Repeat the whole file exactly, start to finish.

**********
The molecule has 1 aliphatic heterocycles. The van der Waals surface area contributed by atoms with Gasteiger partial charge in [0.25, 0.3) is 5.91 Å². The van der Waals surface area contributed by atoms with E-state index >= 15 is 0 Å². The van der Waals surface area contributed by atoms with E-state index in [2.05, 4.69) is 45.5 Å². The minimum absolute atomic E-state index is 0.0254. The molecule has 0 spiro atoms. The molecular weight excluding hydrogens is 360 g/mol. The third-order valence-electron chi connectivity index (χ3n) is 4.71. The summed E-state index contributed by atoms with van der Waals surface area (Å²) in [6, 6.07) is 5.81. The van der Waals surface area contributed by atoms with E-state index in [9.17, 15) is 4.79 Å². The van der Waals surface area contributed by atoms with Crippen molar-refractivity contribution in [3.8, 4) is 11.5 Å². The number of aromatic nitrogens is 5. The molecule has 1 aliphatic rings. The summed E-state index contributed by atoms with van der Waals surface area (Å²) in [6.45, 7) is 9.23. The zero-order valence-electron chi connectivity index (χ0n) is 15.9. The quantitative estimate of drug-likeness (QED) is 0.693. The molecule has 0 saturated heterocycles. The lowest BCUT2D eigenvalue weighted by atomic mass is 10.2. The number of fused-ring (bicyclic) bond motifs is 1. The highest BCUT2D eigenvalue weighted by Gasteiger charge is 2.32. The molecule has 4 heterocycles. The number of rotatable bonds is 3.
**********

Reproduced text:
The molecule has 1 aliphatic heterocycles. The van der Waals surface area contributed by atoms with Gasteiger partial charge in [0.25, 0.3) is 5.91 Å². The van der Waals surface area contributed by atoms with E-state index >= 15 is 0 Å². The van der Waals surface area contributed by atoms with E-state index in [2.05, 4.69) is 45.5 Å². The minimum absolute atomic E-state index is 0.0254. The molecule has 0 spiro atoms. The molecular weight excluding hydrogens is 360 g/mol. The third-order valence-electron chi connectivity index (χ3n) is 4.71. The summed E-state index contributed by atoms with van der Waals surface area (Å²) in [6, 6.07) is 5.81. The van der Waals surface area contributed by atoms with E-state index in [9.17, 15) is 4.79 Å². The van der Waals surface area contributed by atoms with Crippen molar-refractivity contribution in [3.8, 4) is 11.5 Å². The number of aromatic nitrogens is 5. The molecule has 1 aliphatic rings. The summed E-state index contributed by atoms with van der Waals surface area (Å²) in [6.45, 7) is 9.23. The zero-order valence-electron chi connectivity index (χ0n) is 15.9. The quantitative estimate of drug-likeness (QED) is 0.693. The molecule has 0 saturated heterocycles. The lowest BCUT2D eigenvalue weighted by atomic mass is 10.2. The number of fused-ring (bicyclic) bond motifs is 1. The highest BCUT2D eigenvalue weighted by Gasteiger charge is 2.32. The molecule has 4 heterocycles. The number of rotatable bonds is 3.